I've been thinking about how much or little control I have over my life, my actions, my being.
I've been thinking about what, if anything, is pre-destined, and about randomness and order in human nature.
Much of this thinking has been brought on by my reading of late. In the last month (in addition to some cheesy fiction) I have read:
Cleopatra: A Life by Stacy Shiff
Sperm Wars: Infidelity, Sexual Conflict, and Other Bedroom Battles by Robin Baker
The Red Queen: Sex and the Evolution of Human Nature by Matt Ridley
Outliers by Malcolm Gladwell
I'm not sure I will be able to bring all those books together to form one smashing conclusion that resonates coherently. That is a tall order. But surprisingly, these books do share a denominator and I want to get at that. They all deal with behavior and interpretation of that behavior, with our control over destiny, and also our complete lack of control over it, with nature's firm hold on the way of things, and with nature's failure to provide consistency in the way of things at all. Unfortunately, to really explore each of these books in the way they deserve would require me to write a dissertation, and spend months doing so. That's not gonna happen... so you will have to deal with my measly stab at this, knowing that there is actually way more to say, and to debate.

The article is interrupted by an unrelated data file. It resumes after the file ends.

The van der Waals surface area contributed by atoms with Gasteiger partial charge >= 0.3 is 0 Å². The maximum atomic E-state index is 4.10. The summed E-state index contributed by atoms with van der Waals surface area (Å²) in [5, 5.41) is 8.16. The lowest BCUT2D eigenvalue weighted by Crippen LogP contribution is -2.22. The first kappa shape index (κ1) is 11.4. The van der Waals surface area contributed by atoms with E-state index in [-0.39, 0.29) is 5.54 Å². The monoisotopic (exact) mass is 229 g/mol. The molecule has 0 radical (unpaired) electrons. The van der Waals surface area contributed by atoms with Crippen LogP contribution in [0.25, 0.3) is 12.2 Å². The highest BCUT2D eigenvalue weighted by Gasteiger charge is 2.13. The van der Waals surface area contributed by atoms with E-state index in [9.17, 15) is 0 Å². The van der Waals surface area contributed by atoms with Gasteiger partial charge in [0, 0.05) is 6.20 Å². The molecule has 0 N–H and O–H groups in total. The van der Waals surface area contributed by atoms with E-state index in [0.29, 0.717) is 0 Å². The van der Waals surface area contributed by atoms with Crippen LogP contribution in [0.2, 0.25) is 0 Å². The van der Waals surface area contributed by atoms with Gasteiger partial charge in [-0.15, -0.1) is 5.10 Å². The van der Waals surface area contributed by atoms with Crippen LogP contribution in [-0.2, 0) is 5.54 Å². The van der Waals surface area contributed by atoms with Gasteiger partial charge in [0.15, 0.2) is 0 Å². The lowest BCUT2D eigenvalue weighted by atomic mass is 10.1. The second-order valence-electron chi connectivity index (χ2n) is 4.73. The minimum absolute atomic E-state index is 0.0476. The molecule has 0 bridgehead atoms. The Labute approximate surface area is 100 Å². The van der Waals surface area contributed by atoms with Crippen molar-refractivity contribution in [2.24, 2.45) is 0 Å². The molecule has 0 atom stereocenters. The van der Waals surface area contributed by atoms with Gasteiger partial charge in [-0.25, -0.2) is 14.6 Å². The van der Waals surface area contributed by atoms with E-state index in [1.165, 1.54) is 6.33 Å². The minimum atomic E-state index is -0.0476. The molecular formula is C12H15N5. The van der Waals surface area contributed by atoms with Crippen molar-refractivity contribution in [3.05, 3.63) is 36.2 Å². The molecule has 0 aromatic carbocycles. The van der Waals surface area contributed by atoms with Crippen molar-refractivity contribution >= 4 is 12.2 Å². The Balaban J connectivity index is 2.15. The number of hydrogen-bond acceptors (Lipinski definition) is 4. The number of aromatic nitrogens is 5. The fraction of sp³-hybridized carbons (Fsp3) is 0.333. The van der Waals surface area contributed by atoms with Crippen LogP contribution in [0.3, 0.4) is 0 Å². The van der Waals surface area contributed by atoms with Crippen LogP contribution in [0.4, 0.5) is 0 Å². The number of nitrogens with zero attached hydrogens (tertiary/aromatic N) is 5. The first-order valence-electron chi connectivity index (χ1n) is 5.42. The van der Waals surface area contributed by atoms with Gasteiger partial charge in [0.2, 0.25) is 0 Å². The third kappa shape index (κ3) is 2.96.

I loved Shiff's Cleopatra, although I'm not sure I really learned more than I already knew after reading it. The truth is, very few historical documents exist now that we can trust to tell us her real story. History is like that in general. It is HIS STORY, of course. The men who detailed Cleopatra's life during her life and in the centuries just after her life had certain views of women-namely that they were less than men in every way. Additionally these historians were prone to hyperbole. That was the way of history back in the day..(and now, too, sometimes). It was meant to entertain as much as anything, and sometimes the truth was stretched or eliminated as a result. (For a moment let's not get into the idea that truth may not even exist, as the past evaporates into nothingness and we are only left with imperfect and inconsistent memories of it and nothing else.) Anyway, there is almost no reliable information on the life of Cleopatra. That is the one real truth.